The Best Spanish (?) Rice Ever

Okay, so it is totally conceited to refer to my own recipe as The Best Ever. And it is ridiculous to call this Spanish Rice, as I am 98% certain that people in Spain do not prepare rice dishes like this. Really, it is Americanish Rice. But that sounds dumb. So do other cheesy Spanglish/Mexamerican recipe name ideas, like Fiesta Rice, or Tex-Mex Rice (I am SO not Texan!). Whatever. Let’s just call it arroz. Now let’s cook, because I’m hungry.

The Recipe

2 Tbsp. olive oil

1 cup long grain rice, uncooked

1/2 cup chopped onions

1 clove garlic, chopped

1 jalapeño chili, chopped

1 Tbsp. chili powder

1 tsp. cumin

2 cups chicken stock

1 can or 2 cups chopped tomatoes

1 8oz. can tomato sauce

1/2 cup fresh cilantro

salt to taste (plenty–at least 1 Tbsp.)

My Not-Quite-Spanish rice, after I cooked it for lunch today

Before cooking, create a Pandora music station based on Johannes Linstead, Jesse Cook, Armik, or Ottmar Liebert & Luna Negra. Trust me…this will make the cooking more fun and the food more flavorful. Next, follow these directions:

In olive oil, brown onions with rice, jalapeño, garlic, cumin, and chili powder. Add chicken stock, tomatoes, tomato sauce, and salt. Bring to a boil. Reduce heat, cover, and simmer for approximately 30 minutes, or until rice is cooked. Remove from heat and stir in fresh cilantro. Enjoy as a side dish, or add a can of black beans or cooked, chopped chicken to serve as a main dish. Or roll in a tortilla with refried beans and cheese. Just enjoy.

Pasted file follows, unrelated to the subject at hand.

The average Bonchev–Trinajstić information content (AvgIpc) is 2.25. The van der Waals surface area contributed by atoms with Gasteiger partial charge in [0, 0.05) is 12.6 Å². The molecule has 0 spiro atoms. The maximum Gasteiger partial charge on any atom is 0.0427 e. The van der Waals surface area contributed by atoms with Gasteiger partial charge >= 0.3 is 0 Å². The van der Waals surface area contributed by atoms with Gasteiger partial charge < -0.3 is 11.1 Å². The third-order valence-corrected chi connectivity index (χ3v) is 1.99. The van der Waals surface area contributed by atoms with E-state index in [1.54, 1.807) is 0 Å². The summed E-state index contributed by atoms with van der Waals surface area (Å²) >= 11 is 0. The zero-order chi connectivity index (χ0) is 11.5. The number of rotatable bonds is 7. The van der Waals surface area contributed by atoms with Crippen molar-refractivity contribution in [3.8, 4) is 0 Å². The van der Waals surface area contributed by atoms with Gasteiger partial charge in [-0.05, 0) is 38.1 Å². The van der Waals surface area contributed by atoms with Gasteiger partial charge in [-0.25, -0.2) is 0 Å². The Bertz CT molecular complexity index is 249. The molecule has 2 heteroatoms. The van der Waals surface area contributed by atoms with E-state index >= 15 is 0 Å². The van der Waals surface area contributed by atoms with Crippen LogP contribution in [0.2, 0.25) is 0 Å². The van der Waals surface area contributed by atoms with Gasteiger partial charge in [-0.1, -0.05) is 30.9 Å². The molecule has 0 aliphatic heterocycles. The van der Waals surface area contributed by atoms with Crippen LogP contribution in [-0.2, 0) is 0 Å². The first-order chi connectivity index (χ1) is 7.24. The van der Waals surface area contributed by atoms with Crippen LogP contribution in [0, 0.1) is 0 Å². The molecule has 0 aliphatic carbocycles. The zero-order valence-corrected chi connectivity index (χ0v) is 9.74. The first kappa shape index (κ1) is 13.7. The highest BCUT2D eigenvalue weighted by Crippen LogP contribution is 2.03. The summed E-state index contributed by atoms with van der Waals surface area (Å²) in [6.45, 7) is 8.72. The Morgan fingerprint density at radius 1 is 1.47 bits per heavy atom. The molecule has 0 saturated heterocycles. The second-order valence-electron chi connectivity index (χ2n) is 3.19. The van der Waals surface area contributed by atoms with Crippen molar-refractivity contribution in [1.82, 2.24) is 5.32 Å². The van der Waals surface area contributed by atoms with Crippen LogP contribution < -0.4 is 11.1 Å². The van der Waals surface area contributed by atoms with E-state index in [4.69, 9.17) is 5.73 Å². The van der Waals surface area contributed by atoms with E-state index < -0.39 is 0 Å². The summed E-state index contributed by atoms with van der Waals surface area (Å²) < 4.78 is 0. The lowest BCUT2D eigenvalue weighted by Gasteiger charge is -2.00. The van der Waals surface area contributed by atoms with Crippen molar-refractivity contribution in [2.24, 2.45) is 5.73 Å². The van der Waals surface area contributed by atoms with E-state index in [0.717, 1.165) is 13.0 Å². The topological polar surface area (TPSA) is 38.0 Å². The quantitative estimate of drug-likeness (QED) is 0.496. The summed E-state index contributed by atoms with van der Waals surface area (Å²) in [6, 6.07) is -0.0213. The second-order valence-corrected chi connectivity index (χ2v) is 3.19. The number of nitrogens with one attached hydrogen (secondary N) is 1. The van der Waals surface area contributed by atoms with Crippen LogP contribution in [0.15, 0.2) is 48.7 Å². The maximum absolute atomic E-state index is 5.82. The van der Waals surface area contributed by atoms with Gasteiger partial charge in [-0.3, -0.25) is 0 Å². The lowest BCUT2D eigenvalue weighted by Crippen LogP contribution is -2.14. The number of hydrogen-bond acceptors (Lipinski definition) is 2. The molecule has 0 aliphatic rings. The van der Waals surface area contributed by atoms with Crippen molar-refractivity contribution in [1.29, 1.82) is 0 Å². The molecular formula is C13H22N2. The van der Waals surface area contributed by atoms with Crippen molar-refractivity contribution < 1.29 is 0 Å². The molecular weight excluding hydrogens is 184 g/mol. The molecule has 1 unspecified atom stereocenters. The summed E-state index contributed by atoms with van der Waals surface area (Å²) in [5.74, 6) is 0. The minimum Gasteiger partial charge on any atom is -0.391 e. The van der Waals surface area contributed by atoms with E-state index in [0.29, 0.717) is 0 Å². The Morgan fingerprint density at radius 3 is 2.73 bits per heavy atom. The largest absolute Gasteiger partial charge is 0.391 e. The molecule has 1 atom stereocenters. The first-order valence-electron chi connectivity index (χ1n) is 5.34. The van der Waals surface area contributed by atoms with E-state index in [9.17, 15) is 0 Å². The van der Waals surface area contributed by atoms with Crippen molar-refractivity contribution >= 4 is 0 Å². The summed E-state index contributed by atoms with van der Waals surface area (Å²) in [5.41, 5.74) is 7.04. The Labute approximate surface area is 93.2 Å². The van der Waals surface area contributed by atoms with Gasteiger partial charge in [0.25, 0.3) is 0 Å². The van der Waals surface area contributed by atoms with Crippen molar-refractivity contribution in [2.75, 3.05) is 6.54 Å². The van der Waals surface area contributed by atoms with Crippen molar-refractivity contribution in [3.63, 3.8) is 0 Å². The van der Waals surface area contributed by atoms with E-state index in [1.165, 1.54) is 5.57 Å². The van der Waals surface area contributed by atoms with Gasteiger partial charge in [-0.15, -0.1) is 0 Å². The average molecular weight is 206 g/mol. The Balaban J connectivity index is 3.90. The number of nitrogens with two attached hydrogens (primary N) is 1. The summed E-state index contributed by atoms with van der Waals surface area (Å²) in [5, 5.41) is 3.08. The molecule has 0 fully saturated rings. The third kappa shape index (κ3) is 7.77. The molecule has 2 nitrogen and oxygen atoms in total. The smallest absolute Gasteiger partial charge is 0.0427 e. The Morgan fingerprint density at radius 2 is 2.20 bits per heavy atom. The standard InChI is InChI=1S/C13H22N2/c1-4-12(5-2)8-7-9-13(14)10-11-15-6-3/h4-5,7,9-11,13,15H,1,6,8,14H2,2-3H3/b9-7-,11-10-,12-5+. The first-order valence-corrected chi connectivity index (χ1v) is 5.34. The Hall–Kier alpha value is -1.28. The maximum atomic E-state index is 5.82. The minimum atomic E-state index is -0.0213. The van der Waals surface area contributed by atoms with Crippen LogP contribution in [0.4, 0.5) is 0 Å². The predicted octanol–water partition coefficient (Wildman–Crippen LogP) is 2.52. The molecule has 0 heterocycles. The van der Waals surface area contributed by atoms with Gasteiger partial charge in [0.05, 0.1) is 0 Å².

Kicking It Up a Notch (aka Turning Up the Heat)

ImageI like to eat my food on the hot side. Zesty. Spicy. Picante. To me, many foods taste better if I kick it up a notch. Maybe this is because I come from a family who added hot sauce to practically everything. Or perhaps it comes from growing up in the San Francisco Bay Area, surrounded by neighbors who immigrated from countries notorious for their spicy cuisine. Or maybe I am just masochistic. Who knows?

My kids just don’t get it. “Why would you want to eat something that makes your mouth feel like it’s on fire?” my chili-hating daughter once asked me.

“Because it’s fun,” I told her. And in a weird way, it is fun to torture myself with bite after painful bite, scorching my taste buds and making my eyes water. Kind of like in the way it’s fun to scream in terror while descending on a gigantic roller coaster. Kind of like some people (not I) find it fun to jump out of airplanes, or bungee-jump from bridges, or run marathons in crazy hot weather. Or any kind of weather. 

Image

Chief Wiggam holding a quetzalacatenango chili pepper with tongs

To be honest, my tastes are fairly mild. I love spicy thai and Indian curries, piping hot chili con carne, and my own personal lentil stew recipe. But I am not a maniac, like those people who eat plain spicy chilies, or like Homer Simpson, who had hallucinations after eating chili loaded with Guatemalan Insanity Peppers (aka the Merciless Peppers of Quetzalacatenango). I have no desire to try eating a Bhut Jolokia, the hottest chili pepper in the world. But I will happily add pepperoncinis to my sandwiches, hot sauce to my rice noodles, and wasabi to my sashimi. Now that’s hot.